May 19, 2009

Unions: SUNY New Paltz cuts don't make sense

Author: Darryl McGrath
Source: New York Teacher
Caption: Nursing students protest SUNY New Paltz's plan to eliminate its nursing program. Both NYSUT and UUP are crying foul, saying the cuts to this program and others are unnecessary. Photo by Don Feldstein.

It just doesn't make sense in the middle of a recession to cut college programs that make workers even more valuable in the job market.

It especially doesn't make sense to cut those same programs when local employers are looking for people with exactly the skills they offer.

But that's what's happening at the State University of New York's college at New Paltz, where the nursing program and the graduate education programs covering math, science and several languages are being phased out.

The New Paltz administration says budget constraints leave the college no choice but to stop accepting new students.

NYSUT and United University Professions — the union representing 35,000 academic and professional faculty in the SUNY system — say the cuts will eliminate a path to career betterment.

The two unions voiced their anger at a recent rally and news conference to protest the decision, which would cost dozens of faculty members their jobs.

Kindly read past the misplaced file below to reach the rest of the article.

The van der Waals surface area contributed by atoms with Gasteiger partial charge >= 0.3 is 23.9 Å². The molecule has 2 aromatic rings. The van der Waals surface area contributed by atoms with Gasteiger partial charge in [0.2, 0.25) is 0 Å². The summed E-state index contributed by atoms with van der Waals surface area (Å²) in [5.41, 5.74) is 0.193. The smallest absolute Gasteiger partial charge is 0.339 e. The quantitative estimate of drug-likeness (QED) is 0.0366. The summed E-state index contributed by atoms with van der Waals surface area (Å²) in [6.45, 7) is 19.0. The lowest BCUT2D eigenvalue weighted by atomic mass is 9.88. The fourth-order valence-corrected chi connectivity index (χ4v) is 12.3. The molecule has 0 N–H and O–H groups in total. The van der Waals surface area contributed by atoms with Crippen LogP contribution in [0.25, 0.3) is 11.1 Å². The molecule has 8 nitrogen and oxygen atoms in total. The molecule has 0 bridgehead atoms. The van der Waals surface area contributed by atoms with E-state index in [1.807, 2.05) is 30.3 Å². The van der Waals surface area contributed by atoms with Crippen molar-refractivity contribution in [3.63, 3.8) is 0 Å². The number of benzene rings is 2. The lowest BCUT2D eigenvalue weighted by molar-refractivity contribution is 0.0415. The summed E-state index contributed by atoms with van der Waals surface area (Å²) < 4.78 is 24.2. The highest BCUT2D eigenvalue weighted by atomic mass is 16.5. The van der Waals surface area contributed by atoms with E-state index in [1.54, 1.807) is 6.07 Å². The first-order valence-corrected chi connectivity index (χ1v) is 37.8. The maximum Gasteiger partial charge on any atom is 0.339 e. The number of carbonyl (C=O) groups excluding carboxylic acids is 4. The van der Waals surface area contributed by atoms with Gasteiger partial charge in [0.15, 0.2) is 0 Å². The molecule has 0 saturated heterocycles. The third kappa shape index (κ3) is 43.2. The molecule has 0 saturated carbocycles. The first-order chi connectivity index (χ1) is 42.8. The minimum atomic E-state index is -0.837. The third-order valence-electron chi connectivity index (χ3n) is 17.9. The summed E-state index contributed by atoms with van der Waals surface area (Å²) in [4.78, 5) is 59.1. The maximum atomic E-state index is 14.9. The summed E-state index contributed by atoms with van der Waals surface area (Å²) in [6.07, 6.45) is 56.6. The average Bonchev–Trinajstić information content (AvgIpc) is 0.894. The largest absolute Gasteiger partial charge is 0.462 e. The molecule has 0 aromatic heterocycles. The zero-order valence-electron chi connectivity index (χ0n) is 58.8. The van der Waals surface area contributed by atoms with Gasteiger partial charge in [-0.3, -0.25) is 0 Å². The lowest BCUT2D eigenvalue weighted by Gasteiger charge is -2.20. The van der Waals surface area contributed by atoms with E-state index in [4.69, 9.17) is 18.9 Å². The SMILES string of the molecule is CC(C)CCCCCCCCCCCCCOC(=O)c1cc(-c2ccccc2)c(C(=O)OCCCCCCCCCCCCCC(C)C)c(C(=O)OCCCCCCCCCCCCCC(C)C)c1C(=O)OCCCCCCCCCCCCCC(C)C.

"Leaders — real leaders — not only have the obligation to set direction for the institution or groups they lead, but they also must reverse themselves when they clearly have been mistaken," UUP New Paltz chapter president Glenn McNitt told a cheering crowd.

He was joined at the podium by NYSUT Secretary-treasurer Lee Cutler, a New Paltz graduate; UUP President Phil Smith; and UUP Executive Board member and New Paltz faculty member Peter Brown, as well as other faculty and unionists.

Smith pointed out that the administration's claim of an impending budget deficit doesn't add up.

UUP's calculations show that any budget gap at New Paltz would be millions less than the administration predicts, and could be closed with state reserve funds.

"We don't believe that any of this has to happen," Smith said.

NYSUT will continue to monitor the situation and press for restoration of the programs, Cutler said.

"In unionism and in solidarity, we believe a decision is never final," he said.